PA Life Editor Amelia Walker hosted the third in our series of roundtable discussion with PA Life readers. This session’s topics – sourcing venues and the importance of good service.
Amelia: You ladies obviously work with a lot of venues; your suggestions can make or break an event with your boss and company, correct?
Lee: Yes. I’m not going to send people places that I’m not going to go to myself so everything has to be en pointe.
Emily: Absolutely. It’s your reputation that’s on the line. Once we trust a hotel or venue enough to book them for an event and then find on the day for example that they haven’t got enough chairs or wine glasses, that isn’t acceptable. The hotel is responsible, but as it’s our job to ensure things run smoothly then it is our responsibility when things don’t go to plan. Most of us make a mental note to say I am not using them again – they’ve let me down.
Lee: I had that happen with a well-known West End venue. The week before my event there the guy that I had been dealing with the entire time left, but didn’t even have the decency to tell me. What I had agreed with him and what happened on the day were two different things. Because I felt like it was going to be fine, I hadn’t gone there on the day, which was my own mistake.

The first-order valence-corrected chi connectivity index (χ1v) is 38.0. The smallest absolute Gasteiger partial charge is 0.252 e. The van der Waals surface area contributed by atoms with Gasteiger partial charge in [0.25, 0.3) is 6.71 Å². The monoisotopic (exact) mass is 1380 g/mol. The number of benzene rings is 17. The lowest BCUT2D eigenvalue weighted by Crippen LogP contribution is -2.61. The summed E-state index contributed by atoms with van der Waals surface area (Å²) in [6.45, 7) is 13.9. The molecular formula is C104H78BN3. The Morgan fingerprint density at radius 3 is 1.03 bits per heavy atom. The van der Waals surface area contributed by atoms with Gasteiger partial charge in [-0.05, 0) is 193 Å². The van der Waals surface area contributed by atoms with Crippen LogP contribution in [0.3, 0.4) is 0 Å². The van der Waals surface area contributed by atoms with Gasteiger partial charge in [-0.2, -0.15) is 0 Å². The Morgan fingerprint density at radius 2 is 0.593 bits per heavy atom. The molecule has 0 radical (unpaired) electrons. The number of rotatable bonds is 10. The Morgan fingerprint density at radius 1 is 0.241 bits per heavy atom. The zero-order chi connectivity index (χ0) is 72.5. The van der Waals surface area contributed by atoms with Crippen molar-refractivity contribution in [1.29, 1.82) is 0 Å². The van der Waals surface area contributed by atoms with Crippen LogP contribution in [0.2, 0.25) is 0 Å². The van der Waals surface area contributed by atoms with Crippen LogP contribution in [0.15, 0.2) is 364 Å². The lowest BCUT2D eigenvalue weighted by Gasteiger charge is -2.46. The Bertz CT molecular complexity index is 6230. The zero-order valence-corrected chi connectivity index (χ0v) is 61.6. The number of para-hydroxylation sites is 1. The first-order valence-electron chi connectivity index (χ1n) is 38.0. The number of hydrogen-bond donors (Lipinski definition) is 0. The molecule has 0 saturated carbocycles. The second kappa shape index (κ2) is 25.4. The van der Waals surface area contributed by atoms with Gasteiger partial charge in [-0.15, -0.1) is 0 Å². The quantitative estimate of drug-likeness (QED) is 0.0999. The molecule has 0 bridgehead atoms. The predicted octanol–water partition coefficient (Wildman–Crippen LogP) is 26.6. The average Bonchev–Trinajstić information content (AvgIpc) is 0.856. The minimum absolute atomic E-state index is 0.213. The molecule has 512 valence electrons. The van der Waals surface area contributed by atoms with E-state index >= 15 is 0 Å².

One example why it wasn’t acceptable – I get a phone call saying that there’s 14 directors making their own coffee on only one machine. I reminded the hotel’s team that I spoke to them that very morning and stated that everything should be self-serve, in jugs, but it was not actioned. And that is London five-star apparently – anything but.
Emily: Service shouldn’t dip because someone leaves – it plays a large part in why we choose to book venues.
Amelia: Did they give you any compensation because you weren’t happy with what had been provided?
Lee: No. I thought let’s pay it and be done with it – we’re not going back there again.
Jessica: They should definitely have done something to acknowledge that they haven’t provided the event to your full satisfaction and said to you: ‘there was a lack of communication on our side, and we still want your business; let us make amends.’
Lee: I had an interesting experience at another well-known hotel. Their breakfast is amazing but ridiculously expensive; what you don’t realise when you’re choosing an item off the menu is that you also pay for this whole table of food that you haven’t even eaten! We had avocado on toast, bacon and eggs, two coffees and two juices – and it was over £70.
Jessica & Emily: What?!
Lee: Bearing in mind we were booking a function there anyway – and the host was recommending us things to try, so naturally we actually thought she was ‘comping’ for us anyway, knowing that there was an opportunity for them to be potentially working with us a lot. You’d think the host would have thought ‘let these girls have breakfast; they are going to be spending thousands with us and hopefully this will in turn bring repeat business.’ Bad service really.